We’ve grouped these behaviors into four categories according to the impression they create, with some overlaps. People who do these things may or may not really be the jerks they seem like, but these are the personalities their behaviors can imply.

15 Qualities of Smart Business People

What exactly is "smart"? Being smart is more than having a high IQ. It has been proven time and again that IQ is fixed. The way we learn at 15 is the same way we learn at 50. To be smart one has to bring more to the table than intelligence alone. At the core of smart people is an acute and ever expanding self-awareness. Smart people tend to be quick and prompt, mentally ready, shrewd, clever, effective, neat or trim in their appearance, socially elegant, sophisticated, current and charismatic.

35 Things You Should Know Before Becoming “Successful”

Success is usually not what we think it will be, so here are 35 things that could help you 'deal with success' when you 'achieve' it!

How to make ideas stick forever

6 principles for making ideas stick…with real life examples.

48 Laws of Power Author - Why Robert Greene isn't who you think

One would be forgiven for thinking that Robert Greene, author of The 48 Laws of Power, the international bestseller on how to shin up the greasy pole, must be an arrogant megalomaniac living behind security gates in one of Los Angeles’s smartest neighbourhoods. So I am surprised to be greeted by an affable bespectacled man, wearing slightly crumpled clothes, at the door of his Spanish-style bungalow off a busy street in Los Feliz, a bohemian area on LA’s west side.

How to master 'The 48 Laws of Power'

At 7 feet tall and 285 pounds, Bynum is the starting center for the NBA champion Los Angeles Lakers. He hurls his Mack-Truck-like shoulders against some of the biggest and baddest men on the planet every game night. Bynum recently came across a book that was as ruthless as anyone he's encountered in the NBA. "At first, I was shocked," he says. "I thought it was cutthroat."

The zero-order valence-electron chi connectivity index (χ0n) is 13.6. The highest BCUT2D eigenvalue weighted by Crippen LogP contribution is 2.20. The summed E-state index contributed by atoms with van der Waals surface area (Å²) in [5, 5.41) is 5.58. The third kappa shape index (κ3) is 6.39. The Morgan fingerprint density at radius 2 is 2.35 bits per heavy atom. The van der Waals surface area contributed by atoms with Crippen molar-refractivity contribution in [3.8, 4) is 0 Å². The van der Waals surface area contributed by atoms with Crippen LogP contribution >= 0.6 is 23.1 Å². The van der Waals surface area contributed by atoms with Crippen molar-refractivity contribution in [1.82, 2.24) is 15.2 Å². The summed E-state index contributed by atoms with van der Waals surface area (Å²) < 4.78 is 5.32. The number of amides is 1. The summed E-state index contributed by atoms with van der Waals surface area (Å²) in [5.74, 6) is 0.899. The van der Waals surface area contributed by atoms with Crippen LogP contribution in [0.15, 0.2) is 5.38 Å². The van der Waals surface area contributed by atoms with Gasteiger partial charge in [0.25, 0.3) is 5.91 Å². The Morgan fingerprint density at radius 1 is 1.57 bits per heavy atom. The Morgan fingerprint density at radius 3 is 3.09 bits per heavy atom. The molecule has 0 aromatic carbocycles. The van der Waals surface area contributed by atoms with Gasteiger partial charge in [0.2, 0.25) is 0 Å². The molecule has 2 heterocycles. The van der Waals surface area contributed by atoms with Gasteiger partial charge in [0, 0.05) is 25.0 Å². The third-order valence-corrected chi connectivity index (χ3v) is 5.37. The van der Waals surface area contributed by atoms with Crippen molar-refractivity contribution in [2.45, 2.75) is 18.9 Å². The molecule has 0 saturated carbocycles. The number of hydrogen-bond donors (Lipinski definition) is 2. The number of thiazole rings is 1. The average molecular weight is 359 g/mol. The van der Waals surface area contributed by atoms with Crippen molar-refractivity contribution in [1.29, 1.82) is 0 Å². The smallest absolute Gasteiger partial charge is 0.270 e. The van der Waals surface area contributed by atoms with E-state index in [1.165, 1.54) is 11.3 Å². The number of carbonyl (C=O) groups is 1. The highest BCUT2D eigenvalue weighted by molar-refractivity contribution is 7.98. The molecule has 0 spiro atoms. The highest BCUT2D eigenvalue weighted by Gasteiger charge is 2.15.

48 Laws Of Film: The Ultimate Guide To “Power” In The Film Industry

This is a good bunch of information about power in the movie making industry. The page is salesy but there's good stuff- worth getting film-making-specific interpretations of Robert Greene's 48 Laws of Success

Leadership: “It’s Not What You Say, It’s What People Hear” – Frank Luntz

If you are in the business of persuasion (and if you aren’t, you are not really in business), you MUST read this book. If your politics lean more leftward, don’t let it stop you. Luntz is a master and he lets us in on his many secrets here.

What Luntz writes about so knowledgeably is that to persuade, a number of linguistic issues must be considered. He mentions 10 “musts,” but I’m going to focus on the four that I think are the most important.

The Best Jobs Require Social Skills

Jobs that require social skills are growing faster and paying more than ones that do not require social skills. Business is not a 'one-person' endeavor. Occupations that require strong social skills have grown much more than others since 1980, according to new research. And the only occupations that have shown consistent wage growth since 2000 require both cognitive and social skills. The findings help explain a mystery that has been puzzling economists: the slowdown in the growth even of high-skill jobs.